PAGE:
So it’s happened: the Green Party has its first MP.
The look on Caroline Lucas’s face as her result in Brighton Pavilion was announced pretty much said it all: elation, exhaustion and huge relief all rolled into one. She’d been talking during the count of feeling “sick and nervous with the weight of so many people’s expectation on me”.
For me, it’s just the elation without the exhaustion. Thirty-one years after I first stood as a Green Party (or Ecology Party, as it then was!) candidate, the near-insurmountable barrier of our first past the post electoral system has been shoved aside by a wonderful, utterly dedicated and very inspiring politician.
I am a leftie, and more than that, I am an extreme leftie. So far left I am nearly off the spectrum. So what does that mean? Do I have pictures of Lenin hanging on my bedroom walls? NO! Do I want the state to control everything? NO! Do I carry a little red book with me at all times? NO! Because my declaration of leftism has nothing to do with my political persuasion, and it is in no way an indicator of how I voted at the general election, rather, my penchant for the left is indicative of the type of leader I am - at least that’s what I was told at the Leadership Trust last week.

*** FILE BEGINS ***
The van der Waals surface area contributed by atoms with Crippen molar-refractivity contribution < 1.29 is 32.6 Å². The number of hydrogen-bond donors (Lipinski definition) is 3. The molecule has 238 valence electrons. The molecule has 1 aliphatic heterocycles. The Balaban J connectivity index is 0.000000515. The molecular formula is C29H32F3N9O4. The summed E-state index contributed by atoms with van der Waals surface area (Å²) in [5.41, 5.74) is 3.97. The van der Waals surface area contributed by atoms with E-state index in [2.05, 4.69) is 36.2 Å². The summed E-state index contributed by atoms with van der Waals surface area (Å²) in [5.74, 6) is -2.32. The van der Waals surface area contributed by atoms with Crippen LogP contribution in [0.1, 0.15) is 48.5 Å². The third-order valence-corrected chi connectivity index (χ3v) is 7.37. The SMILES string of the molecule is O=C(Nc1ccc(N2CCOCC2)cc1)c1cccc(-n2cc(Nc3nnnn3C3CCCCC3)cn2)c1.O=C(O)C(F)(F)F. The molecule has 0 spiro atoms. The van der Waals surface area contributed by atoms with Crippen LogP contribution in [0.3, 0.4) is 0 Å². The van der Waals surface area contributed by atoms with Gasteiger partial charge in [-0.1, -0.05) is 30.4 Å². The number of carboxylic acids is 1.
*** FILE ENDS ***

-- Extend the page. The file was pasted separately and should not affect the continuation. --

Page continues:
Today just has to be the day when the Green Party breakthrough the UK’s wretched first-past-the-post electoral system.
There are four possible candidates who might be able to do that: Caroline Lucas in Brighton Pavilion; Adrian Ramsay in Norwich South; Darren Johnson in Lewisham; and, as an extreme outsider, Tony Juniper in Cambridge. Realistically, however, I think it’s Caroline whose got the best chance of achieving that breakthrough.
The Forum for the Future is a registered charity and a company limited by guarantee, registered in England and Wales. Registered office: Overseas House, 19-23 Ironmonger Row, London, EC1V 3QN, UK. Registered charity no. GB 1040519. Company no. 2959712. VAT registration no.162347319